Earlier today, Cult of Mac posted the most egregious rumor: Apple is apparently crafting a pair of special edition augmented reality glasses that will look like Steve Jobs’s moderately iconic ones. Apple will then reportedly sell these glasses for money. The claim comes from Jon Prosser, a YouTuber who has made waves in the last few months with some incredibly accurate predictions regarding Apple’s business. I’m sorry, y’all. This is bullshit.
To be clear, I do not have privileged knowledge of Apple’s AR glasses project. I have reached out to Apple for comment, but the company does not comment on future products, so don’t hold your breath for either a confirmation or denial. But it’s a well-documented rumor that Apple is developing a pair of AR glasses for consumers, and it’s no secret that Apple glasses—in whatever form they take—are expected in the first half of this decade. Last year, a form of stereoscopic AR was discovered in the code for iOS, spawning rumors of an impending release date. However, nothing else has materialized but more rumors.
Last week, Prosser teased that he’d actually seen a pair of Apple’s glasses and said they would be shown off in the summer of 2021 (around the time of Apple’s annual Worldwide Developers Conference). He even claimed he’d soon show off the UI for the glasses. This week, he teased the glasses more, but when his video finally appeared, the proof was...missing. He said he was holding it until his lawyers gave the go-ahead.
Instead, he packaged known rumors, including that the AR OS is codenamed Starboard, with new tantalizing nuggets: the glasses will use LiDAR instead of traditional cameras, the price will start at $500, and they will be released in late 2021 or early 2022.
The LiDAR claim in particular seems to hold water. Apple made a big show of including LiDAR in this year’s iPad Pro specifically for AR purposes. LiDAR captures spatial information instead of visual information, so it would be a neat trick to get around privacy concerns (though it would still be able to capture plenty of information that may leave the privacy-focused consumer wary).
But there is a big and incredibly crucial element of the AR glasses puzzle that remains missing. How the heck are these glasses going to project information that you can see? Microsoft’s Hololens 2 and the Magic Leap headset both create decently immersive AR environments with a field of view about the size of four postage stamps and need to be stupidly enormous and silly looking to even pull that off. North produces a pair of AR glasses that look, to the average person, like a regular pair of glasses. But the image the user sees is decidedly 2D—nothing like the big AR set-pieces Apple likes to show off. And the field of view on North’s glasses is even smaller than on the Hololens and Magic Leap—it takes up just a tiny amount of space on a single lens.
Way back in 2017, Apple CEO Tim Cook told The Independent that the projector technology was a big reason Apple hadn’t launched a pair of AR glasses yet:
The field of view, the quality of the display itself, it’s not there yet,” he says. And as with all of its products, Apple will only ship something if it feels it can do it “in a quality way.”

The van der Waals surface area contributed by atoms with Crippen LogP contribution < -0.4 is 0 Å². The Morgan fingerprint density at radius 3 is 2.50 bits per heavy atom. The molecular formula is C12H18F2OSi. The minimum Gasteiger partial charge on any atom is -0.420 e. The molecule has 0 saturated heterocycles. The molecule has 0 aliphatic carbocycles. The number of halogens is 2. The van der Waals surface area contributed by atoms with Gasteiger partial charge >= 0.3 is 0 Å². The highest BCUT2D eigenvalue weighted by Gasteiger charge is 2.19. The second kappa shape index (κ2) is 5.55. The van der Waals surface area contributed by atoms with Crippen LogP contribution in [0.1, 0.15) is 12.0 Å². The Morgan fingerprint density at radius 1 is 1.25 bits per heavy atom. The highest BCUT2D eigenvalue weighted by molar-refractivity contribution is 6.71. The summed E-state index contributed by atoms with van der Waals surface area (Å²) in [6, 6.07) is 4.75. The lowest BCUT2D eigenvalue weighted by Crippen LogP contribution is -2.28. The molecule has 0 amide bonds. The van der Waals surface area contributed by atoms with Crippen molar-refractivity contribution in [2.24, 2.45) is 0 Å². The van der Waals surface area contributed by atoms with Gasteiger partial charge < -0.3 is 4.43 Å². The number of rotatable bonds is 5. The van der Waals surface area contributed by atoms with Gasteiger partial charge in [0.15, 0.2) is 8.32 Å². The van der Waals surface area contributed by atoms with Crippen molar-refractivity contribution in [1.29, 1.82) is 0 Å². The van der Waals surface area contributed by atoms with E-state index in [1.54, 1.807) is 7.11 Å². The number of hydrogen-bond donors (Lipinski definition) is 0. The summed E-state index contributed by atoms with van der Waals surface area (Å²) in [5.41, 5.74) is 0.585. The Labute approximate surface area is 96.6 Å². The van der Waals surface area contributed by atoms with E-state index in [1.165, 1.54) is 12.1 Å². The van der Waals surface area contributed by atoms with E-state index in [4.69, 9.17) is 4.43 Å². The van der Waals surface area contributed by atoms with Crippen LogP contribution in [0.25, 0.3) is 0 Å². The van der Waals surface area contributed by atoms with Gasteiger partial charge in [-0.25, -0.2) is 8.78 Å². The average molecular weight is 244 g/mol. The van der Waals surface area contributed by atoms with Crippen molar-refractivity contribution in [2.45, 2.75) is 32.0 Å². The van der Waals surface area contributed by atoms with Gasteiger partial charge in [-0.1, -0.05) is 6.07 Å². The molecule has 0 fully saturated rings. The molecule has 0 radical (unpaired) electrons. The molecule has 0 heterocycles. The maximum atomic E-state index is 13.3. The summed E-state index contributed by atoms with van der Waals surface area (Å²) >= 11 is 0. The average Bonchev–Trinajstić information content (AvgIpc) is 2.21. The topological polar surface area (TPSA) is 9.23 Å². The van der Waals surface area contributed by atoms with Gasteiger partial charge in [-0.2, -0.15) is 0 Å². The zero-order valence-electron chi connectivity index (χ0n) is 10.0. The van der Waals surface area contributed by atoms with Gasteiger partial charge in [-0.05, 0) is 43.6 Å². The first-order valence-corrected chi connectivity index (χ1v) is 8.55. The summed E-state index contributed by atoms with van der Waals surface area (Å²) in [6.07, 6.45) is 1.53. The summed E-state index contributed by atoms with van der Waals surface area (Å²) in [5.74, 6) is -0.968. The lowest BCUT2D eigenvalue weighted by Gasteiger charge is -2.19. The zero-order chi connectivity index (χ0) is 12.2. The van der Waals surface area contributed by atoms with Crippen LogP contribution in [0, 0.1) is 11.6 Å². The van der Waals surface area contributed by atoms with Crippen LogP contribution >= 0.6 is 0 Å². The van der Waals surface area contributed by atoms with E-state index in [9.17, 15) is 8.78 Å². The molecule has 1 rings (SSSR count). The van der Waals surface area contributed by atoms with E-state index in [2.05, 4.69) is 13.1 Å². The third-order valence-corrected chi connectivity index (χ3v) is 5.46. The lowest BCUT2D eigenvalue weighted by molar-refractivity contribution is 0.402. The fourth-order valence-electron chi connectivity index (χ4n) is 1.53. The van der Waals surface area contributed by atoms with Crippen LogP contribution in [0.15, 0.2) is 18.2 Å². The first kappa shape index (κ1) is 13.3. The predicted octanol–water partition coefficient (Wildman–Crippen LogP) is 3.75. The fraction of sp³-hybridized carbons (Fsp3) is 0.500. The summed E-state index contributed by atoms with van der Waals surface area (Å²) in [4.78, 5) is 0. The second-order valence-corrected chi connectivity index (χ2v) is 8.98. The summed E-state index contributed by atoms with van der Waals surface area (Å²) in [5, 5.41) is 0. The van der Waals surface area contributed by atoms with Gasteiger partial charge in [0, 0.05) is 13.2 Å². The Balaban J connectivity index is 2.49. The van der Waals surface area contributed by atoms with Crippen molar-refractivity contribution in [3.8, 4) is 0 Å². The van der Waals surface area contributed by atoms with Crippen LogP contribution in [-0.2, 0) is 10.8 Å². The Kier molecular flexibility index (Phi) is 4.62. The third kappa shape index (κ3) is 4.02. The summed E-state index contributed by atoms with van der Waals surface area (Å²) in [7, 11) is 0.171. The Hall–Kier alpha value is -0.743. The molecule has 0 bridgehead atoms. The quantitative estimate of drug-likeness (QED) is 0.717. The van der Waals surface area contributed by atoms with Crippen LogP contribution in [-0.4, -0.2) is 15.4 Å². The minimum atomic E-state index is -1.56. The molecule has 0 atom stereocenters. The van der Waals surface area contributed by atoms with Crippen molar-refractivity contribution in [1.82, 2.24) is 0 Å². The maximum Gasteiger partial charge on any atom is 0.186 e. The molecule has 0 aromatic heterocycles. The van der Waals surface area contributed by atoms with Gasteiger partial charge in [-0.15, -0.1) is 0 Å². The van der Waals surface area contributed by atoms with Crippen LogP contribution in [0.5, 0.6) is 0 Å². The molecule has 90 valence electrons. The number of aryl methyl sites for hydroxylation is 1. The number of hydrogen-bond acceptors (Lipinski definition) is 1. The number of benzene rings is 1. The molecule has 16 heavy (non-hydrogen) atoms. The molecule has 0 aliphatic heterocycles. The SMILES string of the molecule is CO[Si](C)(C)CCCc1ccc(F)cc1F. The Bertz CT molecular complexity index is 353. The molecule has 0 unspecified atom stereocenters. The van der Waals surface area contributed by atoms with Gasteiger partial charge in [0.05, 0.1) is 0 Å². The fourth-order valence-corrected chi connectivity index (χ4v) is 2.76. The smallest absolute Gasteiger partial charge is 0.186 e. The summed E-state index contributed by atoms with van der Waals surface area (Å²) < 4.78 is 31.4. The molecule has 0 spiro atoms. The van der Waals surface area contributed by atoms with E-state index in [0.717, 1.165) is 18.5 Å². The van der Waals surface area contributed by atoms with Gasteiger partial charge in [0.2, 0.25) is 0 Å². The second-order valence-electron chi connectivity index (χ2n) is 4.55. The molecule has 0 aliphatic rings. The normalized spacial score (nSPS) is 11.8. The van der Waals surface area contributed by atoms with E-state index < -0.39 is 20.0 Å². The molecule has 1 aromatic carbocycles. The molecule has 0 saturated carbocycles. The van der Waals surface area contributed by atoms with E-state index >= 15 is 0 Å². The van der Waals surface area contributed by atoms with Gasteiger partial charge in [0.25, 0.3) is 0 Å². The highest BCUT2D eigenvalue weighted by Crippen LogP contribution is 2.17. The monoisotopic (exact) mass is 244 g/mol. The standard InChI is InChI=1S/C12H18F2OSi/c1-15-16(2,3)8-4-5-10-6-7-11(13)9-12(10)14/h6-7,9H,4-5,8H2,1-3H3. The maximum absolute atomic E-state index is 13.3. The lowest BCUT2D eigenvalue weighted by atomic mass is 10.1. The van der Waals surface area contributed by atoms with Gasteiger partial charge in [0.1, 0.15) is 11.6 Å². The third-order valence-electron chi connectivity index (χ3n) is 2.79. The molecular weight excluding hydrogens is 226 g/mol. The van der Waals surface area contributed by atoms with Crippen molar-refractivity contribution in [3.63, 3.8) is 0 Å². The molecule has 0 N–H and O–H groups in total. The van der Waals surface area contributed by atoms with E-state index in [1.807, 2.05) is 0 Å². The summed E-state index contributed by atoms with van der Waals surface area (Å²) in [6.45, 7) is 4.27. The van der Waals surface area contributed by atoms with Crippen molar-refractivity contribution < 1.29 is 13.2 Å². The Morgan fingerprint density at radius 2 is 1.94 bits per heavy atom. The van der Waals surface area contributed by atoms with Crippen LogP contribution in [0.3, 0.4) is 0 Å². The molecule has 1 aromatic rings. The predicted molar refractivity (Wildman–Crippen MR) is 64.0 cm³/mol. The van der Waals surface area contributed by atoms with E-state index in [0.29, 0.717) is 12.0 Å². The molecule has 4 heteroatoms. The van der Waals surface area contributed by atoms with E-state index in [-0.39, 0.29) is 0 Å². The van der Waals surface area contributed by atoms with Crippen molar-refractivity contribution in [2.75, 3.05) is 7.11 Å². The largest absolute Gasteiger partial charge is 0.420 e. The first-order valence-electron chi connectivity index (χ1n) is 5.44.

“We don’t give a rat’s about being first, we want to be the best, and give people a great experience,” he says. “But now anything you would see on the market any time soon would not be something any of us would be satisfied with. Nor do I think the vast majority of people would be satisfied.”
Unfortunately, very little has changed on that front. AR glasses still need to be reasonably chunky to pack in even a tiny projector, like the one found in the Focals by North. A lot of fiddling has to be done to calibrate AR glasses to a person’s vision, too.
No one has effectively solved those problems yet—although Apple, with its billions, certainly has the cash to throw at it. But Apple isn’t in the business of creating a whole new technology for its products. Landmark achievements like the iPhone, iPod, and even the Apple Watch are built on the backs of other innovators. Apple has an incredible knack for packaging new technology into a design that anyone can pick up and use, but the technology has to actually exist.
You should keep all of that in mind when you consider the positively bullshit claim that Apple is making a pair of glasses fashioned after Steve Job’s thin frames and sold as a heritage edition in his name.
First, there’s the sheer tackiness of the concept. Then there’s just the technical implausibility. The technology does not exist to pack all the necessary components for AR glasses into something as small as the frames worn by Jobs. That means the glasses would need to be a lot bulkier. A lot bulkier. That takes us back to the tacky factor. I mean, I know former Apple design chief Jony Ives isn’t involved in the day to day still, but are you shitting me?!
Prosser’s track record of the past few months may give some credence to the rumor of an imminent AR glasses launch, but the Steve Jobs 2.0 design feels a bridge too far for me. And Mark Gurman, a Bloomberg reporter with one of the most consistent records on Apple leaks in the business, concurs.
Prosser has since doubled down, claiming that he’ll see Gurman “next year.” But my money’s on Gurman, who, alongside noted analyst Ming Chi-Kuo, predict that Apple’s AR glasses will launch in 2022 at the absolute earliest (which prompted Prosser’s AR leakfest).
If you know something about Apple’s AR glasses, or what inspired this absolutely ridiculous rumor, feel free to slide into my inbox at email@example.com or firstname.lastname@example.org. You can also reach out via Twitter DM. Or hit me up for my Signal number.